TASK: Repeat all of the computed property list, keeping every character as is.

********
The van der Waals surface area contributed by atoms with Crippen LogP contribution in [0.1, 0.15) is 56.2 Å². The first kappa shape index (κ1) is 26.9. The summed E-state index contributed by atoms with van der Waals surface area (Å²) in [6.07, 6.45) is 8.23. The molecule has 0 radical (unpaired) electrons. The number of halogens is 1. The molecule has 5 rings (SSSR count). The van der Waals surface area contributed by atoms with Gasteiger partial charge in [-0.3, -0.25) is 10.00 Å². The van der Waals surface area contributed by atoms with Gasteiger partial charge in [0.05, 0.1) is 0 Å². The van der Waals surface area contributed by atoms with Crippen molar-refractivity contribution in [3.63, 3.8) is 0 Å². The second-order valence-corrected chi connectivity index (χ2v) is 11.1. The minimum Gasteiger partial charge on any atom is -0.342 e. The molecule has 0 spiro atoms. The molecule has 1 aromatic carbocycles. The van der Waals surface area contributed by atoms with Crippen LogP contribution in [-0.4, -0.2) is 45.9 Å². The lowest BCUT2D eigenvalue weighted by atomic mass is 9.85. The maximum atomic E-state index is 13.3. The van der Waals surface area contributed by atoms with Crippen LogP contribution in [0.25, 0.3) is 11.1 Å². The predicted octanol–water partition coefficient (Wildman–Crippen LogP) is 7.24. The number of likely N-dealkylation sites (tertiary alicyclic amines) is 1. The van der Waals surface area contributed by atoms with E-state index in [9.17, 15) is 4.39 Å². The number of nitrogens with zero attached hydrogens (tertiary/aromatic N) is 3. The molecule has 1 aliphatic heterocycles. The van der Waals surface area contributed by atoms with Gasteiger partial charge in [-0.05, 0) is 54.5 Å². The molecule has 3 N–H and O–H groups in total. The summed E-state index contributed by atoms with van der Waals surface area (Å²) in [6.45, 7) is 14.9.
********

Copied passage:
The van der Waals surface area contributed by atoms with Crippen LogP contribution in [0.1, 0.15) is 56.2 Å². The first kappa shape index (κ1) is 26.9. The summed E-state index contributed by atoms with van der Waals surface area (Å²) in [6.07, 6.45) is 8.23. The molecule has 0 radical (unpaired) electrons. The number of halogens is 1. The molecule has 5 rings (SSSR count). The van der Waals surface area contributed by atoms with Gasteiger partial charge in [-0.3, -0.25) is 10.00 Å². The van der Waals surface area contributed by atoms with Gasteiger partial charge in [0.05, 0.1) is 0 Å². The van der Waals surface area contributed by atoms with Crippen molar-refractivity contribution in [3.63, 3.8) is 0 Å². The second-order valence-corrected chi connectivity index (χ2v) is 11.1. The minimum Gasteiger partial charge on any atom is -0.342 e. The molecule has 0 spiro atoms. The molecule has 1 aromatic carbocycles. The van der Waals surface area contributed by atoms with Crippen LogP contribution in [-0.4, -0.2) is 45.9 Å². The lowest BCUT2D eigenvalue weighted by atomic mass is 9.85. The maximum atomic E-state index is 13.3. The van der Waals surface area contributed by atoms with Crippen LogP contribution in [0.25, 0.3) is 11.1 Å². The predicted octanol–water partition coefficient (Wildman–Crippen LogP) is 7.24. The number of likely N-dealkylation sites (tertiary alicyclic amines) is 1. The van der Waals surface area contributed by atoms with E-state index in [9.17, 15) is 4.39 Å². The number of nitrogens with zero attached hydrogens (tertiary/aromatic N) is 3. The molecule has 1 aliphatic heterocycles. The van der Waals surface area contributed by atoms with Gasteiger partial charge in [-0.05, 0) is 54.5 Å². The molecule has 3 N–H and O–H groups in total. The summed E-state index contributed by atoms with van der Waals surface area (Å²) in [6.45, 7) is 14.9.